The surprising truth about obsessive-compulsive thinking
People who check whether their hands are clean or imagine their house might be on fire are not alone. New research from Concordia University and 15 other universities worldwide shows that 94 per cent of people experience unwanted, intrusive thoughts, images and/or impulses.
The international study, which was co-authored by Concordia psychology professor Adam Radomsky and published in the Journal of Obsessive-Compulsive and Related Disorders, examined people on six continents.
Radomsky and his colleagues found that the thoughts, images and impulses symptomatic of obsessive compulsive disorder (OCD) are widespread.
“This study shows that it’s not the unwanted, intrusive thoughts that are the problem — it’s what you make of those thoughts,” Radomsky says. “And that’s at the heart of our cognitive and behavioural interventions for helping people overcome OCD.”
This means therapists can focus on applying effective treatments that will work cross-culturally.
As Radomsky points out, "Confirming that these thoughts are extremely common helps us reassure patients who may think that they are very different from everybody else."
"For instance, most people who have an intrusive thought about jumping off a balcony or a metro platform would tell themselves that it’s a strange or silly thing to think, whereas a person with OCD may worry that the thought means they’re suicidal. OCD patients experience these thoughts more often and are more upset by them, but the thoughts themselves seem to be indistinguishable from those occurring in the general population.”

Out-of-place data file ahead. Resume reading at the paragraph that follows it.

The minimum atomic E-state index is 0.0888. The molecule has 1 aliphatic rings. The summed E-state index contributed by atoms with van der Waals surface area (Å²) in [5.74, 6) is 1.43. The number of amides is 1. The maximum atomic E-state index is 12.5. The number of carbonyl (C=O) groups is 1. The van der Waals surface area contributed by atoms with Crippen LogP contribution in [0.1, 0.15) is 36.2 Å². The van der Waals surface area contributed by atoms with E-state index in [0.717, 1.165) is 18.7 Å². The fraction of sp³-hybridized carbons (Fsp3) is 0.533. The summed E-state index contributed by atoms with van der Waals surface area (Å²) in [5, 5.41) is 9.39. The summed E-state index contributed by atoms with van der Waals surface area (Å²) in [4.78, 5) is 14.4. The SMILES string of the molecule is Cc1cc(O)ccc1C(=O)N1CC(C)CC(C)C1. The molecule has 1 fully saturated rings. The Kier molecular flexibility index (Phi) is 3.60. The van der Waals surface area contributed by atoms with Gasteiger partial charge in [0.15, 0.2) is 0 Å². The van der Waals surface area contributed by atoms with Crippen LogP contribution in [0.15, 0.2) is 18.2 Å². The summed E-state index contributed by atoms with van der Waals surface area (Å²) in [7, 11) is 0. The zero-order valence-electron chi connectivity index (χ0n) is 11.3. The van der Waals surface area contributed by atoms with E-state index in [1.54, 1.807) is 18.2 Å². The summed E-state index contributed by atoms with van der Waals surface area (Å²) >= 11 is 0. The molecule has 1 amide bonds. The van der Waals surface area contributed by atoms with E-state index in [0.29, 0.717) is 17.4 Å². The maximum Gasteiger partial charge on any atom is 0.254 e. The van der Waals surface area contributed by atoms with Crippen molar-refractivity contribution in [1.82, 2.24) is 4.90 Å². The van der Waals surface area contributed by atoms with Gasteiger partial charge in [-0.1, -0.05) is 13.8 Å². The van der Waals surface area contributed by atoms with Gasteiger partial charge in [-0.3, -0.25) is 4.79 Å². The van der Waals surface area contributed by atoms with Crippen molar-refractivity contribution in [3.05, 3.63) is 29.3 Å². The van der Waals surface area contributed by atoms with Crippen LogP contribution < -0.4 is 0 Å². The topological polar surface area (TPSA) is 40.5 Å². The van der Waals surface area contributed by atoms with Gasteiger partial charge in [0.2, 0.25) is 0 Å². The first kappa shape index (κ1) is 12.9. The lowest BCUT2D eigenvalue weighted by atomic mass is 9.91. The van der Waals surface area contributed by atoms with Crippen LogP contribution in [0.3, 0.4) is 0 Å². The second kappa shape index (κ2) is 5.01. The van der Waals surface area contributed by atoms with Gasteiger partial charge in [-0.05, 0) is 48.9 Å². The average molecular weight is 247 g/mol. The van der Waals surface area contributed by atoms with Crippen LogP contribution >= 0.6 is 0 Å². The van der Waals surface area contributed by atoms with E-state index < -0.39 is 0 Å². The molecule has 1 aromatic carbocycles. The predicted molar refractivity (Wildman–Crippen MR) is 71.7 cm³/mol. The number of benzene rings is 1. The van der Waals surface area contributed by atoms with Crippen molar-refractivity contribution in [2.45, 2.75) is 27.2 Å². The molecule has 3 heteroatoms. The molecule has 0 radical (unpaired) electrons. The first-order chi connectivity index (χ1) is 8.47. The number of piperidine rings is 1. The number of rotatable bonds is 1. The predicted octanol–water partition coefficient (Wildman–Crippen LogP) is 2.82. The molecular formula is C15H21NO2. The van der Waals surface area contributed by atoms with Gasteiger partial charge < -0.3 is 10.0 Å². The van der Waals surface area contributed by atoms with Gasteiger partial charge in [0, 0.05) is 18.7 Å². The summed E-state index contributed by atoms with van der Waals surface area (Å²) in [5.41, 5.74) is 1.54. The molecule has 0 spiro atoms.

For researchers developing effective evidence-based mental health treatments, recognizing how widespread these intrusive thoughts are can also offer encouragement to use cognitive and behavioural therapies cross-culturally.
“We’re more similar than we are different,” says Radomsky. “People with OCD and related problems are very much like everyone else."
About the study
The researchers assessed 777 university students in 13 countries across six continents. In Canada, participants were from Montreal and Fredericton. Internationally, research was conducted in Argentina, Australia, France, Greece, Hong Kong, Iran, Israel, Italy, Sierra Leone, Spain, Turkey and the United States.
Participants were questioned about whether they had experienced at least one unwanted, intrusive thought in the three months prior. To ensure participants reported intrusions, researchers worked with them to distinguish between lingering worries, ruminations about previous events and unwanted intrusions. These can be a phrase (“Did I lock the front door?”), an image (a mental picture of the subject’s house on fire) or an urge (for instance, a desire to hurt someone). Contamination, aggression and doubt were among the many types of intrusive thoughts reported by participants.
Partners in research
This work was supported in part by the Social Sciences and Humanities Research Council of Canada (SSHRC).
Co-authors of this study were Gillian Alcolado, a doctoral student at Concordia University; Jon Abramowitz of the University of Chapel Hill in North Carolina; Pino Alonso of the University of Makeni in Sierra Leone; Amparo Belloch of the University of Valencia in Spain; Martine Bouvard of the Université de Savoie in France; David A. Clark of the University of New Brunswick; Meredith Coles of Binghamton University in New York; Guy Doron of the Interdisciplinary Center Herzliya in Israel; Hector Fernández-Álvarez of the Aigle Foundation in Argentina; Gemma Garcia-Soriano of the University of Valencia in Spain; Marta Ghisi of the University of Padova in Italy; Beatriz Gomen at the Aigle Foundation in Argentina; Mujgan Inozu of Abant Izzet Baysal University in Turkey; Richard Moulding of Deakin University in Australia; Giti Shams of the Tehran University of Medical Science in Iran; Claudio Sica of the University of Firenze in Italy; Gregoris Simos of the University of Macedonia in Greece; and Wing Wong of the Chinese University of Hong Kong.